Give ‘em a break – your eyes are working overtime on screens
During the COVID-19 Coronavirus pandemic, Americans are spending more time on their screens than ever before. Whether we are working from home, helping our kids keep up with academic assignments or just staving off boredom with another video chat session with friends, we are likely going to see our screen time reports escalate.
Coronavirus aside, screens are now a part of our daily lives. The technology and efficiency is amazing, but what are we doing to our eyes? Pre-COVID-19 if you used the tracker on your smartphone that calculates screen time, you might be surprised at how much time you spend looking at screens. According to Nielsen research, the average U.S. adult is spending nearly 11 hours interacting with screens. It’s no wonder that 70 to 90 percent of heavy computer or screen users experience symptoms of computer vision syndrome.
According to Dr. Chad Overman, director of vision benefits for DeltaVision by Delta Dental of Iowa, our multi-screen life is leading to a new wave of vision and ergonomic issues. “Computer vision syndrome is more than problems like blurred or double vision, itchy, dry or red eyes, it can also lead to chronic headaches, neck pain or back pain caused from hunching over our small screens. Not only are these issues harmful to our long-term vision health, but they can also negatively impact our work performance.”
While planning out screen-free Sundays can be beneficial for the entire family, screens have become a necessary part of our work and personal lives. Here are five tips to ensure you’re protecting your eyes as much as possible from screen strain as suggested by Dr. Overman and general online sources such as WebMD and All About Vision.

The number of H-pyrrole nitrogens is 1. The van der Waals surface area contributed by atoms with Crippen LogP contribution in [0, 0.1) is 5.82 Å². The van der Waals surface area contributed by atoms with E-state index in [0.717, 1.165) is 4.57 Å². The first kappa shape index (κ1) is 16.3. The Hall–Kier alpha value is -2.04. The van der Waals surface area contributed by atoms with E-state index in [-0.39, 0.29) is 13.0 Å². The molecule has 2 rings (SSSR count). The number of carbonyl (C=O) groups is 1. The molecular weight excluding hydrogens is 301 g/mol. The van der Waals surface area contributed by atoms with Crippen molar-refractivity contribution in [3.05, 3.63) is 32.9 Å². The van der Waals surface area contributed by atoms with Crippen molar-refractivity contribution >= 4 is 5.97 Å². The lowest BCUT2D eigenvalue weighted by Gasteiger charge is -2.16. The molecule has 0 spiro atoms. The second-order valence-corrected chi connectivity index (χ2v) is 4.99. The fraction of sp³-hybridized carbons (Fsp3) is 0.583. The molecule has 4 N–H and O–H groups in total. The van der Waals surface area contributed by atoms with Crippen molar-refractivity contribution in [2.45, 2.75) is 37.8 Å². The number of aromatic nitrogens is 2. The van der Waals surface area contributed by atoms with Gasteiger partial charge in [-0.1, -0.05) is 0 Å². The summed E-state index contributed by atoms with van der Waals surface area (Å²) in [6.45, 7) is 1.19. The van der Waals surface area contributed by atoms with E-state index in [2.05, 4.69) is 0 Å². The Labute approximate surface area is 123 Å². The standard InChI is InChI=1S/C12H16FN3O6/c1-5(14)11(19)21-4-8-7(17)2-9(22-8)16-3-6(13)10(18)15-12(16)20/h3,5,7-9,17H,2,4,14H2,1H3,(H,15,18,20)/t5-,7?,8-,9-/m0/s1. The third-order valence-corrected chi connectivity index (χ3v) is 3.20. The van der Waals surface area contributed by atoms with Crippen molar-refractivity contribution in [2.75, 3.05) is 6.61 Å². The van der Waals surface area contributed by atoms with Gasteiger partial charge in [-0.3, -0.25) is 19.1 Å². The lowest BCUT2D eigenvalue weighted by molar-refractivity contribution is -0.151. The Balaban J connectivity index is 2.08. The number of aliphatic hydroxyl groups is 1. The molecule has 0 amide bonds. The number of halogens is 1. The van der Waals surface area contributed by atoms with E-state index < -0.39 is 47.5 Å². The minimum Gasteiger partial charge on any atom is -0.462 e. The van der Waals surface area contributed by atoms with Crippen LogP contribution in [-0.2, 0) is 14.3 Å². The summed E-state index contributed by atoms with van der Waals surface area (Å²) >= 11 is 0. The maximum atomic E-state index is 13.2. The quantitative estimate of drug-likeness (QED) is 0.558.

- Adjust your monitor: Ensure your screen is at least 20 – 30 inches away from your face and that your eyes are level with the very top of your monitor.
- Color correct your screen settings: Black text on white or a slightly yellow background reduces strain on your eyes. If your office lights are bright, a cool or bluer color setting is best. You can make these adjustments in your computer settings.
- Switch it up: If you wear contact lenses, consider wearing your regular glasses one to two times per week to give your eyes a break.
- Blink. Blink. Blink: When you’re staring at screens, you tend to zone out and the rate of your blinking slows down to 12 – 14 blinks per minute instead of the average rate of 17. This causes your eyes to lose moisture and causes additional strain. Purposely take blinking breaks. You may also consider using artificial tears to moisturize your eyes.
- Practice 20-20-20: This tip helps your eyes, your spine and your mind. Take a break every 20 minutes for 20 seconds and focus on something 20 feet away. Stand up, stretch, work in a quick meditation or plank while you’re at it!
“While following these tips are a great way to protect your eyes from screen strain, there is nothing better than regular visits with your eye doctor,” said Overman. “Use your employer’s vision benefits to your advantage with annual exams with your eye doctor. Through your exam, your eye doctor will help you determine if you need corrective lenses or a new prescription, if you have symptoms of eye strain or if your eyes are showing signs of any other issues.”